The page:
Monday, November 10, 2014

We that are left grow old . . .

It's been a time of remembrance . . . a time of honouring the fallen . . . a time of reflecting on the tragedy of young lives lost in warfare.
"They shall not grow old," we've been reminded, "as we that are left grow old . . . "

It's true.
But let's switch our minds for a moment from that heart-wrenching moat of poppies to 'we who are left' . . . we who are left to grow old.

Surely we owe a debt to those who died?  Surely we owe it to them to make our old age a time of celebration?  A time to of fulfilment, passion and positivity?

Sad to say, all too often this is not the case.  But it seems timely that, in Remembrance Week, I should have learned of an Australian initiative, the 'Men in Sheds' movement, which aims at doing just that, and which was recently introduced to the UK.

It can be forgotten that, at heart, we're creative beings.  Without the incentive and urge to create, in effect we cease to be.  What's more, age does not diminish this creativity.  Which prompts the question, why are so many elderly people deprived of an outlet for their abilities?

Men, in particular, can find retirement very hard, unless . . . yes, you've guessed what's coming next . . . unless they have the opportunities afforded by a garden shed.  A shed, or a workshop, in which they can hone their skills and promote the flow of their natural talents.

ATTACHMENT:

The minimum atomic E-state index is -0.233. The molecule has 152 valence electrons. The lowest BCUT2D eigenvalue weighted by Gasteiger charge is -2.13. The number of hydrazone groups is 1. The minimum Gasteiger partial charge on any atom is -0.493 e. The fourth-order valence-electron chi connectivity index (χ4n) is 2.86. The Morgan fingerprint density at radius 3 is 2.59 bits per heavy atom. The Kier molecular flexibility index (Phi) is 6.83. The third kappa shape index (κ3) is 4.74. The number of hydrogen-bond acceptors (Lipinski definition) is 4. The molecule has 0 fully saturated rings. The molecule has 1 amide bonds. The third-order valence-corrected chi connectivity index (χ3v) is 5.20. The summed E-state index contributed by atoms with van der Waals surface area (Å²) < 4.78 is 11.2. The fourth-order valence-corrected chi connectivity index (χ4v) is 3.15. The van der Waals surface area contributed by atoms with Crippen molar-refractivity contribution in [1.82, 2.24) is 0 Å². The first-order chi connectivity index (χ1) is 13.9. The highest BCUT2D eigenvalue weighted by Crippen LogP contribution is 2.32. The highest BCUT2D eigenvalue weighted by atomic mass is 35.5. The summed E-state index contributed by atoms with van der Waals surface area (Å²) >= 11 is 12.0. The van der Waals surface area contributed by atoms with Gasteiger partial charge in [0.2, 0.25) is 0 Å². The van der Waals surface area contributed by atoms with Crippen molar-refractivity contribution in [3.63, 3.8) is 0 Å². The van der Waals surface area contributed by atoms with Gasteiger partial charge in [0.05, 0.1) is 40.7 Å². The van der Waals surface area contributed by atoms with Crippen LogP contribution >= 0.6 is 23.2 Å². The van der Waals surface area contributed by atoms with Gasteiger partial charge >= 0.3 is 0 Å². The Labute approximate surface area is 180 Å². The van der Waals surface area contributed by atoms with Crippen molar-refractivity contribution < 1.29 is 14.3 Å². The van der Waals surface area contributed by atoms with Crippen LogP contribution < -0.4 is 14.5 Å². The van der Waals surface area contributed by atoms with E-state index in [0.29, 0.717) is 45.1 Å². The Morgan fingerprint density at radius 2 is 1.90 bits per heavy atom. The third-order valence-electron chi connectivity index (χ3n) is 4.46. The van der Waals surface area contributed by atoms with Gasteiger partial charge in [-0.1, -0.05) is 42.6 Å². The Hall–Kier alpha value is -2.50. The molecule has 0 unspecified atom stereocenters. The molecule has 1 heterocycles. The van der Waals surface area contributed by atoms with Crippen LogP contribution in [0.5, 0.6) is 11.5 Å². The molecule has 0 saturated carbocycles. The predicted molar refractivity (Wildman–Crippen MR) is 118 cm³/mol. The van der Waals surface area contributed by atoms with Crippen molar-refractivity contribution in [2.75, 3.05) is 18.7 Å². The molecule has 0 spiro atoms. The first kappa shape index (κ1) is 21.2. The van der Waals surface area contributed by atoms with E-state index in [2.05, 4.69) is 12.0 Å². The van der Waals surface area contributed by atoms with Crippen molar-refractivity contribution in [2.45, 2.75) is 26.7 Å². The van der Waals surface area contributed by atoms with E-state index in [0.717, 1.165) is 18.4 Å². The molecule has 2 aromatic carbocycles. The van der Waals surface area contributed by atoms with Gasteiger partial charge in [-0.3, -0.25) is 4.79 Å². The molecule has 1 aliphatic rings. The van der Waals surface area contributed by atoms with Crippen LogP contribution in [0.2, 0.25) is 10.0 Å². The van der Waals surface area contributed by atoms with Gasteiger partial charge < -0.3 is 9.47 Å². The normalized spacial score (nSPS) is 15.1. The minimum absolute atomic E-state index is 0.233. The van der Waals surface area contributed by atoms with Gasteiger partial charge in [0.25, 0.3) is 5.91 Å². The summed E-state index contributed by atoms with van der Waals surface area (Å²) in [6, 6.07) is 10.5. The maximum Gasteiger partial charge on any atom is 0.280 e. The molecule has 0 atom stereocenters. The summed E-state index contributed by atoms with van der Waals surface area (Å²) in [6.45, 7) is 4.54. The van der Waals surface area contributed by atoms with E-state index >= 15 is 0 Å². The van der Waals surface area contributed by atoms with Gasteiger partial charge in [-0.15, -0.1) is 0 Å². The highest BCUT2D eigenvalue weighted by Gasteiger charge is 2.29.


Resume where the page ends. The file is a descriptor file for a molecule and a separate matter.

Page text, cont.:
Since its inception in Australia in 1995,  'Men in Sheds', a movement which fosters friendship as well as activity, has extended its beneficial work worldwide.

Here in the UK, over a hundred and forty flourishing Sheds have already been established.  Stretching to all corners of the kingdom, their imaginative activities range from growing moustaches as a charity fund-raiser, to building a Viking boat!

I must admit to a personal interest in this venture as it endorses my own experience.

Every week, on behalf of the Pets As Therapy charity, I take Chloe, my cat, to visit our local care home.  It's a very good care home.  The elderly residents are well looked after, in-house activities and entertainment are provided, the individual rooms are immaculate.

If any of the newcomers express the desire to see Chloe, I take her to to meet them shortly after their arrival.  At this point, with few exceptions, the men and women are articulate, self-possessed and confident . . .  happy to chat and circulate.  But, as the months pass, almost invariably I observe this individuality and self-confidence being eroded.

Why is it eroded?  Quite simply because they have little say in their own lives, no responsibilities, no major decisions to make, no work to undertake, no outlets for their abilities.

Although physically fit, they often spend the greater part of their day on their beds.  There's no point, as they see it, in getting up.

It's not enough to be alive.  It's not enough to  be mentally and physically fit.  There's a vital need for a sense of purpose, for the knowledge that our talents are contributing to the welfare of the whole, that we are each of us a vital and unique piece in the evolving jig-saw of humanity.

So, as we honour and remember the young who died, let's celebrate the work of Men in Sheds.
Let's honour an older generation whose members are fired by an ageless sense of purpose.

And, should they need an example to guide them on their way, there's a shining star in Iowa who can offer them limitless inspiration!

Yes, it's true, 'we that are left grow old' . . . but wouldn't you agree that we owe it to the fallen to make this a life-affirming process?